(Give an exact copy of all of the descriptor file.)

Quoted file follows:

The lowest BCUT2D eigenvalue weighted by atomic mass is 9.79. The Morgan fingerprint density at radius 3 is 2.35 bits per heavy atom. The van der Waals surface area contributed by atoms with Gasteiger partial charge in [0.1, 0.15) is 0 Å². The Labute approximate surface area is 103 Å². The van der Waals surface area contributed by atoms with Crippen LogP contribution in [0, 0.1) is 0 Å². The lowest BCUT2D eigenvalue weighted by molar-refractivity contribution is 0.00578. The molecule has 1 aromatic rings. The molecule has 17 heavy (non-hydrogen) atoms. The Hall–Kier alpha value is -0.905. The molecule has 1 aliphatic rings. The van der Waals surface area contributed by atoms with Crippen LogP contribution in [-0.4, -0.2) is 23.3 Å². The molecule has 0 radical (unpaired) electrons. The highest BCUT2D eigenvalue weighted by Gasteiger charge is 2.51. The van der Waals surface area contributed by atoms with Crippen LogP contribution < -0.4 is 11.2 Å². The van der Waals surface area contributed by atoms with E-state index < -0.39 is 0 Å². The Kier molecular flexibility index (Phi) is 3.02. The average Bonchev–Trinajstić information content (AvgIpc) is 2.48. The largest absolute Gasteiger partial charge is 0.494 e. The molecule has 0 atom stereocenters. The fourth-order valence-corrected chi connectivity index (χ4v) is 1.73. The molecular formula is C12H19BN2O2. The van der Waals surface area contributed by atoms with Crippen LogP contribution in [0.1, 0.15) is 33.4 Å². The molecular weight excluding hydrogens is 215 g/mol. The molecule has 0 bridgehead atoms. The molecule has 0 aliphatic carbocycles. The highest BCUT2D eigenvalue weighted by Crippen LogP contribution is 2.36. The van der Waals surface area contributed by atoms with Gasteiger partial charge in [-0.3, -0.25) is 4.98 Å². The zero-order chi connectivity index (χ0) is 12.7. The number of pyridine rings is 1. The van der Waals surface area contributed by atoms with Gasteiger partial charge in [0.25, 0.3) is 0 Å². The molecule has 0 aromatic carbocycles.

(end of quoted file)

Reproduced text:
The lowest BCUT2D eigenvalue weighted by atomic mass is 9.79. The Morgan fingerprint density at radius 3 is 2.35 bits per heavy atom. The van der Waals surface area contributed by atoms with Gasteiger partial charge in [0.1, 0.15) is 0 Å². The Labute approximate surface area is 103 Å². The van der Waals surface area contributed by atoms with Crippen LogP contribution in [0, 0.1) is 0 Å². The lowest BCUT2D eigenvalue weighted by molar-refractivity contribution is 0.00578. The molecule has 1 aromatic rings. The molecule has 17 heavy (non-hydrogen) atoms. The Hall–Kier alpha value is -0.905. The molecule has 1 aliphatic rings. The van der Waals surface area contributed by atoms with Crippen LogP contribution in [-0.4, -0.2) is 23.3 Å². The molecule has 0 radical (unpaired) electrons. The highest BCUT2D eigenvalue weighted by Gasteiger charge is 2.51. The van der Waals surface area contributed by atoms with Crippen LogP contribution < -0.4 is 11.2 Å². The van der Waals surface area contributed by atoms with E-state index < -0.39 is 0 Å². The Kier molecular flexibility index (Phi) is 3.02. The average Bonchev–Trinajstić information content (AvgIpc) is 2.48. The largest absolute Gasteiger partial charge is 0.494 e. The molecule has 0 atom stereocenters. The fourth-order valence-corrected chi connectivity index (χ4v) is 1.73. The molecular formula is C12H19BN2O2. The van der Waals surface area contributed by atoms with Crippen LogP contribution in [0.1, 0.15) is 33.4 Å². The molecular weight excluding hydrogens is 215 g/mol. The molecule has 0 bridgehead atoms. The molecule has 0 aliphatic carbocycles. The highest BCUT2D eigenvalue weighted by Crippen LogP contribution is 2.36. The van der Waals surface area contributed by atoms with Gasteiger partial charge in [-0.3, -0.25) is 4.98 Å². The zero-order chi connectivity index (χ0) is 12.7. The number of pyridine rings is 1. The van der Waals surface area contributed by atoms with Gasteiger partial charge in [0.25, 0.3) is 0 Å². The molecule has 0 aromatic carbocycles.